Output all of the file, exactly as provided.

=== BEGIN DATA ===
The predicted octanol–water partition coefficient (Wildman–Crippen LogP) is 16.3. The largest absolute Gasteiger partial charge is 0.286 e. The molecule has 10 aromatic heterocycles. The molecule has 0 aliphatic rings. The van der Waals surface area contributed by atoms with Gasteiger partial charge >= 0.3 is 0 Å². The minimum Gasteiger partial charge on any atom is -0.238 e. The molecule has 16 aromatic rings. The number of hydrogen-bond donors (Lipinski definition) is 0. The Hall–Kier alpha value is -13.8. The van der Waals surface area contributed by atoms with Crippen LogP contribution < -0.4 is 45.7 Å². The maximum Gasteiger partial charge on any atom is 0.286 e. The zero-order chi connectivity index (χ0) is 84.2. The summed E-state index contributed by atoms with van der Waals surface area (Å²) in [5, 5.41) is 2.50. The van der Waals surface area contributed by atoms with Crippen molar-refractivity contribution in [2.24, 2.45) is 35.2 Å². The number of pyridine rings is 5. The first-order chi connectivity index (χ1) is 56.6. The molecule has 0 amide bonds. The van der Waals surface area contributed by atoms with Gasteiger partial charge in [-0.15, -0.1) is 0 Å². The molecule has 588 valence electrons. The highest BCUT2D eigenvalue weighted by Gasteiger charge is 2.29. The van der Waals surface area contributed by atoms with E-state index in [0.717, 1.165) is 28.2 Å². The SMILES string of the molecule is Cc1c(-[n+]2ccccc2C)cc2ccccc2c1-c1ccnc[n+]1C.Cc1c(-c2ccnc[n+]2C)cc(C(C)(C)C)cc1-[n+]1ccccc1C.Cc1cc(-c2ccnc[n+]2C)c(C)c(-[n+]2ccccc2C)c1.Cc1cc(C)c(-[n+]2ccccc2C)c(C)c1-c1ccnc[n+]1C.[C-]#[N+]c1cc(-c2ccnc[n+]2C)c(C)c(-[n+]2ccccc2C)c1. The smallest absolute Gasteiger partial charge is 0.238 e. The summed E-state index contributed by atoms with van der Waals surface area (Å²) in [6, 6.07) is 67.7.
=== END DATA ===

The predicted octanol–water partition coefficient (Wildman–Crippen LogP) is 16.3. The largest absolute Gasteiger partial charge is 0.286 e. The molecule has 10 aromatic heterocycles. The molecule has 0 aliphatic rings. The van der Waals surface area contributed by atoms with Gasteiger partial charge >= 0.3 is 0 Å². The minimum Gasteiger partial charge on any atom is -0.238 e. The molecule has 16 aromatic rings. The number of hydrogen-bond donors (Lipinski definition) is 0. The Hall–Kier alpha value is -13.8. The van der Waals surface area contributed by atoms with Crippen LogP contribution < -0.4 is 45.7 Å². The maximum Gasteiger partial charge on any atom is 0.286 e. The zero-order chi connectivity index (χ0) is 84.2. The summed E-state index contributed by atoms with van der Waals surface area (Å²) in [5, 5.41) is 2.50. The van der Waals surface area contributed by atoms with Crippen molar-refractivity contribution in [2.24, 2.45) is 35.2 Å². The number of pyridine rings is 5. The first-order chi connectivity index (χ1) is 56.6. The molecule has 0 amide bonds. The van der Waals surface area contributed by atoms with Gasteiger partial charge in [-0.15, -0.1) is 0 Å². The molecule has 588 valence electrons. The highest BCUT2D eigenvalue weighted by Gasteiger charge is 2.29. The van der Waals surface area contributed by atoms with E-state index in [0.717, 1.165) is 28.2 Å². The SMILES string of the molecule is Cc1c(-[n+]2ccccc2C)cc2ccccc2c1-c1ccnc[n+]1C.Cc1c(-c2ccnc[n+]2C)cc(C(C)(C)C)cc1-[n+]1ccccc1C.Cc1cc(-c2ccnc[n+]2C)c(C)c(-[n+]2ccccc2C)c1.Cc1cc(C)c(-[n+]2ccccc2C)c(C)c1-c1ccnc[n+]1C.[C-]#[N+]c1cc(-c2ccnc[n+]2C)c(C)c(-[n+]2ccccc2C)c1. The smallest absolute Gasteiger partial charge is 0.238 e. The summed E-state index contributed by atoms with van der Waals surface area (Å²) in [6, 6.07) is 67.7.